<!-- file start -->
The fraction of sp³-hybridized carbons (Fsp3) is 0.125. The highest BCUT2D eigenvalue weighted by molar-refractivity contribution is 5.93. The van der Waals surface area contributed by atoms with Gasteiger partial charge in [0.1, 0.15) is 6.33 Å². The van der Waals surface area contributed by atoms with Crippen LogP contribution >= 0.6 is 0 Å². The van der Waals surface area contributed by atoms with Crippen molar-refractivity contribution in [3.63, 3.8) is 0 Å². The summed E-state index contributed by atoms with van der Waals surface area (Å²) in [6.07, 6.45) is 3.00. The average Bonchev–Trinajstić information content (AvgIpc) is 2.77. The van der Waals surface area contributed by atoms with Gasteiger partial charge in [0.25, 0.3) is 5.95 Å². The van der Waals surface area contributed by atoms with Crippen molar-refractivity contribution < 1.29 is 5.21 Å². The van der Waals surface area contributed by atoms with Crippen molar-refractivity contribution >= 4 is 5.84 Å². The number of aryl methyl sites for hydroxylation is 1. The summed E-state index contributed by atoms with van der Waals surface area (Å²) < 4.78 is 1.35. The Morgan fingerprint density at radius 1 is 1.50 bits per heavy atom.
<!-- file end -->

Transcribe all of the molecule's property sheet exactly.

The fraction of sp³-hybridized carbons (Fsp3) is 0.125. The highest BCUT2D eigenvalue weighted by molar-refractivity contribution is 5.93. The van der Waals surface area contributed by atoms with Gasteiger partial charge in [0.1, 0.15) is 6.33 Å². The van der Waals surface area contributed by atoms with Crippen LogP contribution >= 0.6 is 0 Å². The van der Waals surface area contributed by atoms with Crippen molar-refractivity contribution in [3.63, 3.8) is 0 Å². The summed E-state index contributed by atoms with van der Waals surface area (Å²) in [6.07, 6.45) is 3.00. The average Bonchev–Trinajstić information content (AvgIpc) is 2.77. The van der Waals surface area contributed by atoms with Gasteiger partial charge in [0.25, 0.3) is 5.95 Å². The van der Waals surface area contributed by atoms with Crippen molar-refractivity contribution < 1.29 is 5.21 Å². The van der Waals surface area contributed by atoms with Crippen molar-refractivity contribution >= 4 is 5.84 Å². The number of aryl methyl sites for hydroxylation is 1. The summed E-state index contributed by atoms with van der Waals surface area (Å²) < 4.78 is 1.35. The Morgan fingerprint density at radius 1 is 1.50 bits per heavy atom.